The right of residents to park cars, trailers, caravans and trucks on the common property is generally limited. Usually only cars may park on the common property, only in the areas nominated, and only with the written permission of the body corporate.
Unless there has been a prior grant of exclusive use of common property car parking space, there is no “as of right” entitlement to parking on site by owners or other occupants, or guests.
Visitor Car Parking
In all community title schemes visitor car parking is a finite resource requiring careful management to ensure a harmonious environment. The problem with the management of this finite resource is an unrealistic expectation from some owners and occupiers that their visitors should have access to free and unrestricted car parking at all times. Unfortunately, this expectation cannot be met. Local authorities are approving the construction of new community titles schemes with less and less visitor parking. This is particularly the case in central business districts. However, regardless of how much visitor parking developers provide, the expectations of the owners and occupants must be managed through an effective communication process. Visitor car parking may be limited to just a few hours.
Who is Responsible for Parking Disputes?
In some instances, the body corporate has by-laws that prohibit people from parking outside of their specifically designated areas. Unfortunately, whilst these by-laws are considered the rules of the scheme they are not necessarily recognised by the police or local council. The responsibility of resolving parking disputes falls to the Body Corporate Committee.
It may seem that to tow, clamp or issue fines are obvious solutions for cars that park where they shouldn’t. However, it is not as simple as you might think.
Bodies Corporate unfortunately do not have the same rights when it comes to towing, clamping and issuing fines that local councils have. There are strict rules surrounding it, often ruling them out as options entirely.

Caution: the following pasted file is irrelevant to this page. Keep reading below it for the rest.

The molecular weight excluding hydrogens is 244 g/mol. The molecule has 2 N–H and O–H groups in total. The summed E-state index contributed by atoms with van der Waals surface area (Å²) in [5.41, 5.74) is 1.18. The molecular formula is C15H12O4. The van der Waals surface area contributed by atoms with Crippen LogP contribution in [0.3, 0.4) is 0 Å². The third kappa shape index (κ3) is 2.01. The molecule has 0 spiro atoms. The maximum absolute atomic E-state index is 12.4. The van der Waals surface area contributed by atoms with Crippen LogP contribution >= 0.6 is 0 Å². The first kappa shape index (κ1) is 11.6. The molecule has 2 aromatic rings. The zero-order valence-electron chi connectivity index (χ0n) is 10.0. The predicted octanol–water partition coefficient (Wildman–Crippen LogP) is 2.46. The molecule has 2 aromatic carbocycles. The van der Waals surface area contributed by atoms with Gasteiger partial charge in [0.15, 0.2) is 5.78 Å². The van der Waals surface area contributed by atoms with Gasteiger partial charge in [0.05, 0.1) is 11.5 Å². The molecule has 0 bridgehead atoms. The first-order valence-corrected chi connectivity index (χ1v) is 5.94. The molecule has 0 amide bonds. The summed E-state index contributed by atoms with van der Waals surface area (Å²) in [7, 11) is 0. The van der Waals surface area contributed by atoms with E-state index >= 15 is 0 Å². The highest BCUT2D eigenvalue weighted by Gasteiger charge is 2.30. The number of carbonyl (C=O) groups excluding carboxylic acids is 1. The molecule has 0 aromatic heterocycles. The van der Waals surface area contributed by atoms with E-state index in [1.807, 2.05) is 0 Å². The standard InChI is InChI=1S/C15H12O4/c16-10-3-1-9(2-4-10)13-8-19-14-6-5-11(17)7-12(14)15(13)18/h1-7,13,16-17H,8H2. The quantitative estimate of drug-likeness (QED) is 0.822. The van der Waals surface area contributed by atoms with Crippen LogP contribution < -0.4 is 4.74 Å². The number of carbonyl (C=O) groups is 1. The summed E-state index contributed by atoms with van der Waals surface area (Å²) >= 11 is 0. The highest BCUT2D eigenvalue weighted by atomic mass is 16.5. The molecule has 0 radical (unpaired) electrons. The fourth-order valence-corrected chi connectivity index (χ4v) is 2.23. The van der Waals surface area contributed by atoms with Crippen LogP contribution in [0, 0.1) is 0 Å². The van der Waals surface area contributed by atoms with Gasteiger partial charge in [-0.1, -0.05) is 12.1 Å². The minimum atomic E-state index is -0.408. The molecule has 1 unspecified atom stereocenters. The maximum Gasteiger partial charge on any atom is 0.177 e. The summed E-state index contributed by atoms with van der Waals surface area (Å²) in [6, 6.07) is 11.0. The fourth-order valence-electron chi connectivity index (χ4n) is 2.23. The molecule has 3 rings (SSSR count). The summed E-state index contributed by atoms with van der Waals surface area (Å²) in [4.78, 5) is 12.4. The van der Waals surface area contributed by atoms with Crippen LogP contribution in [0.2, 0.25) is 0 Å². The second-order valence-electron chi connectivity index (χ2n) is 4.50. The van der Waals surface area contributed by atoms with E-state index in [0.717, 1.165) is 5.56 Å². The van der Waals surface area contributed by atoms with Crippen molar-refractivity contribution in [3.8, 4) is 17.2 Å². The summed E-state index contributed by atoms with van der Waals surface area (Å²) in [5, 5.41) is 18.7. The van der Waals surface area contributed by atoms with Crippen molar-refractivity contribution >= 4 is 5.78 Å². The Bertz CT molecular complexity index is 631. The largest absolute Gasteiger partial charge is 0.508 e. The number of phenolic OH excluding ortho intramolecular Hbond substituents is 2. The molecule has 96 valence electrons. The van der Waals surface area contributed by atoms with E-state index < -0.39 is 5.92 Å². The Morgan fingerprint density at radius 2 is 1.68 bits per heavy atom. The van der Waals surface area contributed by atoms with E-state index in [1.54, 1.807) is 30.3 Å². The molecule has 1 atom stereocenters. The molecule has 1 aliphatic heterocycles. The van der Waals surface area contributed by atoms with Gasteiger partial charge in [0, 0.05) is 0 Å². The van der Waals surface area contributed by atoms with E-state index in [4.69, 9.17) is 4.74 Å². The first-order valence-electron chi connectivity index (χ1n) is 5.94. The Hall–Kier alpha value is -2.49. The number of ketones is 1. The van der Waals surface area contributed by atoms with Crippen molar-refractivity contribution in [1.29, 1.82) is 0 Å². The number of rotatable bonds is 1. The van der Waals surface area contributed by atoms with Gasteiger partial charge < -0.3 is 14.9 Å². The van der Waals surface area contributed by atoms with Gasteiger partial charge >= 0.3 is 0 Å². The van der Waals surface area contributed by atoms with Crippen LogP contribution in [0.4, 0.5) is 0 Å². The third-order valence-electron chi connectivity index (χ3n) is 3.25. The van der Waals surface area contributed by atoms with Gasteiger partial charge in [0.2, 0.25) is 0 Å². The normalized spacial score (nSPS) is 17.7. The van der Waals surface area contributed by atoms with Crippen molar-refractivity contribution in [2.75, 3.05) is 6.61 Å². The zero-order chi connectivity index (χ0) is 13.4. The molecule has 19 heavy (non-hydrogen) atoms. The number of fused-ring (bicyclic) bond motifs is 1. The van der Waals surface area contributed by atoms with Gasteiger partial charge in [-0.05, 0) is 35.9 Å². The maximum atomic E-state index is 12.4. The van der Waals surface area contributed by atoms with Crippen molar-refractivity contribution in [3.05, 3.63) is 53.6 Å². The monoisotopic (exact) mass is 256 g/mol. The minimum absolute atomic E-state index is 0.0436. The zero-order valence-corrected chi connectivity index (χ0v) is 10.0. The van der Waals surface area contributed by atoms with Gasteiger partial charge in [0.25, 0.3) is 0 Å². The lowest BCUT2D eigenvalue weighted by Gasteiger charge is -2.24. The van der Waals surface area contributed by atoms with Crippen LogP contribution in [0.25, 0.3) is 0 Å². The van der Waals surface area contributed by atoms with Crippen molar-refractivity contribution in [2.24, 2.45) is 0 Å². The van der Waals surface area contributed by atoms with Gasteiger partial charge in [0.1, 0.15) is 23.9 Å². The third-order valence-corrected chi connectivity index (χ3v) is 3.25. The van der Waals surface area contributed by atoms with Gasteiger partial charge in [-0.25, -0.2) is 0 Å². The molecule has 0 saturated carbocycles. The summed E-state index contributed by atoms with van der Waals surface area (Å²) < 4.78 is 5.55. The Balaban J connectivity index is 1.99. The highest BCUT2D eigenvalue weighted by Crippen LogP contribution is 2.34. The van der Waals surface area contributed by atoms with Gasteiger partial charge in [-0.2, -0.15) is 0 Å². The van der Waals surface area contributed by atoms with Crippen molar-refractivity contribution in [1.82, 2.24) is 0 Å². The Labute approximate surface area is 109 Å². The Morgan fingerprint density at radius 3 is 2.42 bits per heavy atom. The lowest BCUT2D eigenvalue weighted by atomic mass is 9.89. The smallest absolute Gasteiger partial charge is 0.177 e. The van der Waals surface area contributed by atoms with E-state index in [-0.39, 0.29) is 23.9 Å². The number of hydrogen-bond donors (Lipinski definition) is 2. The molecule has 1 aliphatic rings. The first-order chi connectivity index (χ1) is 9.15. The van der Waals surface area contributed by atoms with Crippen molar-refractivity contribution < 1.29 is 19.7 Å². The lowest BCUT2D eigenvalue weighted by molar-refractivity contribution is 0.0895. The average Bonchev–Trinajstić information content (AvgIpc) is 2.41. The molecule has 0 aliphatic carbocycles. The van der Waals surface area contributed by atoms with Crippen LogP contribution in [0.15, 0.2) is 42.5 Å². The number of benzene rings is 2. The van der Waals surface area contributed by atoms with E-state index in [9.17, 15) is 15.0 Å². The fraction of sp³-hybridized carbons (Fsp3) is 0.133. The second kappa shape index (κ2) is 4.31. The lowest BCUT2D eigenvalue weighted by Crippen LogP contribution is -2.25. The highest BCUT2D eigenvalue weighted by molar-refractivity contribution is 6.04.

Some strata schemes go down the path of engaging a carpark management company. This helps monitor any parking situations that may arise. However, it is important for Committees to remember that when interfering in any way with a car that is parked on common property, the Body Corporate may be liable for damages that may be caused to the car in the process. This is why these types of agreements are often discouraged from a legal perspective.
The law prevents bodies corporate from taking any physical action against illegally parked cars. However, there is talk in the industry that we might see changes coming in the near future that allow bodies corporate more power in these situations.
Until these changes come into effect bodies corporate are to continue with the method of sending correspondence to any owners or occupiers who do not comply with By-laws and are to apply to the Commissioners Office when matters are required.
Our advice is to remember that there will always be problems and conflicts that arise in community living. The best way to overcome them is to show consideration to your neighbours. Contact StarBMS today by clicking here.